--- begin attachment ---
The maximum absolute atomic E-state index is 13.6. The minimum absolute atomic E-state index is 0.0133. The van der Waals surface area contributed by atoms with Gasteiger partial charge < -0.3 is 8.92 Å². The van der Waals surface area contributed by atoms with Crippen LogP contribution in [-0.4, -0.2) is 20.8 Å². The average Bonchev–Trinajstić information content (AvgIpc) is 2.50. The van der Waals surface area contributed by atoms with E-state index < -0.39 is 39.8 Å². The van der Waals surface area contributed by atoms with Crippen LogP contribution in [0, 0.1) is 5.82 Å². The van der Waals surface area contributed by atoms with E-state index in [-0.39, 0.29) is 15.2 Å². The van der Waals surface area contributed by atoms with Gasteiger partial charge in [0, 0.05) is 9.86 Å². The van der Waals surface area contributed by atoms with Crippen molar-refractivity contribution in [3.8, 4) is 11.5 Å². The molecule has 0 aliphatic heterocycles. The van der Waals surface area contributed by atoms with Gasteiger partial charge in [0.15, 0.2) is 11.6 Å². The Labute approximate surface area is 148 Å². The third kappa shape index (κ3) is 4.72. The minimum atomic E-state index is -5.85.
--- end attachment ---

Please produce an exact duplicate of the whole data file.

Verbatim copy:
The maximum absolute atomic E-state index is 13.6. The minimum absolute atomic E-state index is 0.0133. The van der Waals surface area contributed by atoms with Gasteiger partial charge < -0.3 is 8.92 Å². The van der Waals surface area contributed by atoms with Crippen LogP contribution in [-0.4, -0.2) is 20.8 Å². The average Bonchev–Trinajstić information content (AvgIpc) is 2.50. The van der Waals surface area contributed by atoms with E-state index < -0.39 is 39.8 Å². The van der Waals surface area contributed by atoms with Crippen LogP contribution in [0, 0.1) is 5.82 Å². The van der Waals surface area contributed by atoms with E-state index in [-0.39, 0.29) is 15.2 Å². The van der Waals surface area contributed by atoms with Gasteiger partial charge in [0, 0.05) is 9.86 Å². The van der Waals surface area contributed by atoms with Crippen molar-refractivity contribution in [3.8, 4) is 11.5 Å². The molecule has 0 aliphatic heterocycles. The van der Waals surface area contributed by atoms with Gasteiger partial charge in [0.15, 0.2) is 11.6 Å². The Labute approximate surface area is 148 Å². The third kappa shape index (κ3) is 4.72. The minimum atomic E-state index is -5.85.